Using a pesticide takes more than just knowing what pest it will kill. It requires an understanding of how much to mix, how to apply it, and what protective gear to wear. “In an increasingly diverse and global society, communication ergonomics (the study of human-centered design of communications) is desperately needed to reduce the hazards associated with products and systems and the additional problems introduced by poor information design,” Smith-Jackson said.

Examples of pesticide misuse include: using too much pesticide (either too strong of a concentration or applying it too often), using an outdoor pesticide indoors, failing to follow the restricted time for reentering an area after a pesticide has been applied, or failing to wear the required safety gear, such as rubber gloves and eye goggles.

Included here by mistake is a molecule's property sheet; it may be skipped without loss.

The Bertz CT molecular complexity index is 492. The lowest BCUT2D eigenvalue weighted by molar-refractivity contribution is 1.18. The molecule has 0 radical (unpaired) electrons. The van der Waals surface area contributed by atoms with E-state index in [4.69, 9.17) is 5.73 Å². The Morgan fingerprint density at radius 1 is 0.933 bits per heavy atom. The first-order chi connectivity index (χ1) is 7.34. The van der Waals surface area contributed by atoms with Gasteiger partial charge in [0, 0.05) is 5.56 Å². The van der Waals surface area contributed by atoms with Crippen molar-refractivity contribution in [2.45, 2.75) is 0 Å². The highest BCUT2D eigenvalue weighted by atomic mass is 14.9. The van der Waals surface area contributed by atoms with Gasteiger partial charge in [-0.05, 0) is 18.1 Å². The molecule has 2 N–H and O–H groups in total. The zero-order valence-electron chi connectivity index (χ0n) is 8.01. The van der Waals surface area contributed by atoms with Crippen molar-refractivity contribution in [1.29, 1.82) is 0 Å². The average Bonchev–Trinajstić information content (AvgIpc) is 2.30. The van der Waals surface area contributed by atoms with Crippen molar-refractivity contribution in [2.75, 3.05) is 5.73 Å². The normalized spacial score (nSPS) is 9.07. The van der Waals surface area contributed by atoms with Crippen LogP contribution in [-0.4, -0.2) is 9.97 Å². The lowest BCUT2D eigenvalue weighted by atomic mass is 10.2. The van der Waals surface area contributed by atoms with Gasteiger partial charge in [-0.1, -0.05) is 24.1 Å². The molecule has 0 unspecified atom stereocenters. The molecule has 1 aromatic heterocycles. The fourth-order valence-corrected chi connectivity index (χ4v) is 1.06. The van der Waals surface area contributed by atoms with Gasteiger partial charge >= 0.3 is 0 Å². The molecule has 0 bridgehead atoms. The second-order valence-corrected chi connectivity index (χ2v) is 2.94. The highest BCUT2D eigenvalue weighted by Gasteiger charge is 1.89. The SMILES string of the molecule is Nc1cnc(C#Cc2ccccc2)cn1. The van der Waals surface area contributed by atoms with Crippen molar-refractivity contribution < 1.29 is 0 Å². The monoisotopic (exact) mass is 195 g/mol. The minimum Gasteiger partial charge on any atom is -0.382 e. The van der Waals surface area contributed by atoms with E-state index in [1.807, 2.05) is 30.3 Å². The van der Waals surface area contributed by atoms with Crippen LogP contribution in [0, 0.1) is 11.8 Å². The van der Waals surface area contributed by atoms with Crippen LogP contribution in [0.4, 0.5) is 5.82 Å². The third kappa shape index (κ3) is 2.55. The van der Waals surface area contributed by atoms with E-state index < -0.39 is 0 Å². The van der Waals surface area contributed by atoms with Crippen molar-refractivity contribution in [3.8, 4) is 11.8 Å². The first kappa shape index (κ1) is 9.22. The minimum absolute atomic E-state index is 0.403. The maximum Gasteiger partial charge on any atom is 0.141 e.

Farmers and pest managers need to be able to read and understand pesticide labels before even opening the container.

The research will improve the design of risk communications aimed at reducing or eliminating hazards related to pesticide exposures among ethnic minority farm workers, which in turn, is likely to apply to all farm workers regardless of ethnicity. Smith-Jackson and Wogalter are interviewing Latino and European-American farm workers on the use of pesticides and precautionary behavior when working on farms. The farmers being interviewed are working at peanut and fruit farms in Giles County, Va., Wake County, N.C., and Orange County, N.C.